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Cantor: McAllister should go, Grimm can stay

House Majority Leader Eric Cantor of Va., and GOP leaders face reporters, on Capitol Hill in Washington, Tuesday, Jan. 14, 2014.
House Majority Leader Eric Cantor of Va., and GOP leaders face reporters, on Capitol Hill in Washington, Tuesday, Jan. 14, 2014.
Up until now, the double standard surrounding the Republican reaction to Rep. Vance McAllister (R-La.) has been focused on comparisons to Sen. David Vitter (R-La.). After all, it's tough to understand why an extra-marital kiss is more outrageous than extra-marital hookers.
But this week, there's a different question pending on Capitol Hill about double standards: why Republicans want McAllister's ouster while Rep. Michael Grimm (R-N.Y.) remains.

House Majority Leader Eric Cantor told troubled GOP Rep. Vance McAllister (La.) that he should resign from office immediately. McAllister, who only took office in November but has since become known as the "kissing congressman," already announced on Monday that he would not run for reelection. But that is not enough for Cantor, who said House Republicans should adopt a "zero tolerance" policy.

For his part, McAllister politely rebuffed Cantor's recommendation, and he has a point. The Louisiana Republican noted that his constituents were already without a representative last year and there's no great crisis that necessitates another vacancy in the same district now.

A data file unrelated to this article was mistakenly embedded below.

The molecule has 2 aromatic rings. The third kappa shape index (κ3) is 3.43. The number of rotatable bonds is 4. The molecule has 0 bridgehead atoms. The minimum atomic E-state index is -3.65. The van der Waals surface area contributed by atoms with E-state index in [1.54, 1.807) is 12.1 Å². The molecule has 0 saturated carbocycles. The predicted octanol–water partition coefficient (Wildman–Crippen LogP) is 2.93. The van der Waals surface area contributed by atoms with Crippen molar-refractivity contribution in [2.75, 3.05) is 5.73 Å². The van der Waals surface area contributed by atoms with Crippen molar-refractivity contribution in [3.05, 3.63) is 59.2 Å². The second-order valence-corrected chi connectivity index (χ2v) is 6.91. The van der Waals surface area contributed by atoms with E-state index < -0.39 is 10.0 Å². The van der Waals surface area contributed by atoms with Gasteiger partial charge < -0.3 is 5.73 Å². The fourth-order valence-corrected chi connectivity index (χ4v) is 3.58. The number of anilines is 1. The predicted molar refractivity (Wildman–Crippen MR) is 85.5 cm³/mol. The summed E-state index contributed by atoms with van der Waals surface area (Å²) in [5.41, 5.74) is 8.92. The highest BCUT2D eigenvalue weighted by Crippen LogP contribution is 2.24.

But while Cantor disagrees and wants McAllister gone immediately, the Majority Leader's "zero tolerance" policy does not extend to Grimm, who was indicted on Monday.
"With Michael Grimm, he's going to have to make his case to his constituents and make his case in court," Cantor said.
If Republican leaders believe McAllister should resign immediately because he was filmed kissing a staffer -- even after he's already agreed to end his career later this year -- why is Grimm a member in good standing?
The obvious answer is that Grimm hasn't been convicted of anything, which is obviously true. He's facing 20 counts of federal criminal charges, but like all defendants, he's entitled to the presumption of innocence.
But there's nevertheless a political imbalance of sorts: McAllister has been accused of an extra-marital dalliance; Grimm has been accused of impeding the IRS, conspiracy to defraud the United States, perjury, filing false tax returns, mail fraud, wire fraud, health care fraud, and the hiring of undocumented immigrants. What's more, Grimm's alleged campaign-finance irregularities are still facing a federal probe and may yet lead to additional charges.
Are we to believe McAllister's misdeeds are more serious than the charges against Grimm? The New York Republican's future should be in the hands of voters, but the Louisiana Republican should leave Capitol Hill today and never return?